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'Rethink our lives' | Some Mainers change jobs, careers as a result of COVID-19 pandemic

Mary Samiljan worked as a receptionist at a local veterinarian's office for three years before the pandemic. Now, she's a baker at Replenova Farm in Durham.

DURHAM, Maine — Mary Samiljan of Durham has always loved to bake. At family gatherings, she has always been the person to whip up desserts -- to the point that others would have to ask for an end to the overload of sugar. For her, spending time in the kitchen was a hobby, until recently.

Before the pandemic, Samiljan worked at a local veterinarian's office as a receptionist. When the world shut down and she was stuck at home, she began baking a lot more, selling goods to her neighbors and friends. Through a friend, she heard local farm owner Gary Goodrich was looking for a baker. They connected, and since September 2020, Samiljan has been making everything from pies to breads to cookies for Replenova Farm in Durham.

"It's a dream," Samiljan said with a smile. "It's about three minutes from my house. I get to see all of those neighbors and people in the community."

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Samiljan said she feels like this job helps her serve her community. Typically, she'll come in around 8 a.m. to start rising the bread, making orders, and stocking shelves. The farm uses exclusively local ingredients, which means its product is always seasonal. She said the entire experience so far has been eye-opening, and it fits well with her lifestyle.

"Now, my hours are very flexible, and I get to spend time at home. I discovered I love spending time at home," Samiljan joked. 

The farm's owner and president, Gary Goodrich, said Samiljan's help has been appreciated since the business is still relatively new. He opened it in June of 2019, less than a year before the pandemic began, after selling his biotechnology business.

"It's been fun. I've totally enjoyed it," Goodrich said about his experience with Replenova Farm, later adding, "We want to all enjoy what we're doing here. That's a key element in any job."

"I think it gave us enough time to sort of rethink our lives," Samiljan noted about the pandemic.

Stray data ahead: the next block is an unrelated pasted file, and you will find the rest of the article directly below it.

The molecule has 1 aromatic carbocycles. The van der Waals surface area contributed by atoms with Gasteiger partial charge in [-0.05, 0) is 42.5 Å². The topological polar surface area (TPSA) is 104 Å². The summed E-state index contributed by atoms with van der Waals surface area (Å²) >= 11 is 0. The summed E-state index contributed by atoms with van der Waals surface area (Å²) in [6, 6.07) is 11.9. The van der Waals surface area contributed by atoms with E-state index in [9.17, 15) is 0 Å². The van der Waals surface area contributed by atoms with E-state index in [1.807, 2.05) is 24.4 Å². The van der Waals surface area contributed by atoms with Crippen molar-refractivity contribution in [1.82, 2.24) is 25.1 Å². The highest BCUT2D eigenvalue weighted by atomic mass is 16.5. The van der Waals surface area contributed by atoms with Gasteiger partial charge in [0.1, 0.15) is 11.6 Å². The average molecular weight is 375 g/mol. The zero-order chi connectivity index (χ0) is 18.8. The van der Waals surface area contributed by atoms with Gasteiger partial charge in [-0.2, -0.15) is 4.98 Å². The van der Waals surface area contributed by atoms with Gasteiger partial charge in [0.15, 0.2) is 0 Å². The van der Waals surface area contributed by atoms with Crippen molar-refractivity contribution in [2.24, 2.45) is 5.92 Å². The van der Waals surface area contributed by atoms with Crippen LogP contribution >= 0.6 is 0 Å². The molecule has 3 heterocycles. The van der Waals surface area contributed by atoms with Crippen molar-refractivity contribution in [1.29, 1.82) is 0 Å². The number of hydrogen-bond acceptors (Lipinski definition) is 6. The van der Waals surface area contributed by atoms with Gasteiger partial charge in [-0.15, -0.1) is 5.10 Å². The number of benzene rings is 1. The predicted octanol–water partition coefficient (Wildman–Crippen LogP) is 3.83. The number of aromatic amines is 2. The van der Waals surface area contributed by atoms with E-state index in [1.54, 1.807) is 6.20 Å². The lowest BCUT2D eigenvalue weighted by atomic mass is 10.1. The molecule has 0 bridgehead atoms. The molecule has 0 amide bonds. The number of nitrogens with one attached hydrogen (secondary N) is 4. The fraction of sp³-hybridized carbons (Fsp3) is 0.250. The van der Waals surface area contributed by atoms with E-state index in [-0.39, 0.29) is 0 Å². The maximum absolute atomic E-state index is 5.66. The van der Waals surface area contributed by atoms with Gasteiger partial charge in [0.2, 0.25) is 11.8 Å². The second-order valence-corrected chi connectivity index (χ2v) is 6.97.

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The desire for change isn't unique, according to Anush Hansen, a career counselor at Kennebunk Career and Wellness Counseling. She said the demand for her services dropped dramatically when the pandemic first hit, but in 2021, business has been growing consistently.

"In the past, you know, maybe I would have one or two new clients call per week. This past month, or month and a half, I've had sometimes two, three, four clients a day reach out," Hansen said.

She said there typically tend to be three reasons people call her wanting to make a change in their work lives: feeling burned-out and emotionally exhausted or detached from work; searching for more purpose, meaning, or fulfillment in work; or wanting a better work-life balance. She said the pandemic gave a lot of people time to think about their priorities.

"I think we were all just given a chance to pause and breathe and start to do some self-reflection around what's most important," Hansen said.

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James Myall, policy analyst at the Maine Center for Economic Policy, agrees.

"Because so many people either temporarily were put on furloughs, or ended up being let go from their job, during the pandemic, I think that was a real moment of reassessment for a lot of folks," Myall said.

Myall said the state of Maine's workforce now depends on what industry you're observing. He says in some sectors, employment is back to where it was pre-pandemic, but in others, like the hospitality industry, employers are having a hard time hiring and retaining employees. That's because some workers have likely reassessed their career choices, either out of a need to get back to work more quickly or a desire to try something different. 

"The jobs in those industries tend to be pretty low-paying. They also tend to be jobs where the schedule is irregular," Myall said. 

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Hansen said she recognizes it can be difficult for people to try a different job and leave the familiar behind them. She recommends figuring out what your career values are, determining what skills you're good at and enjoy doing, and taking small steps to change. You can find more tips here

In the meantime, Hansen said tips for preventing burnout include:

  • Taking small breaks throughout the day
  • Getting some physical activity
  • Asking for help when you need it (at work and at home)
  • Unplugging and setting technology boundaries
  • Paying attention to when you feel the most overwhelmed
  • Getting specific about the priorities in your career and personal life

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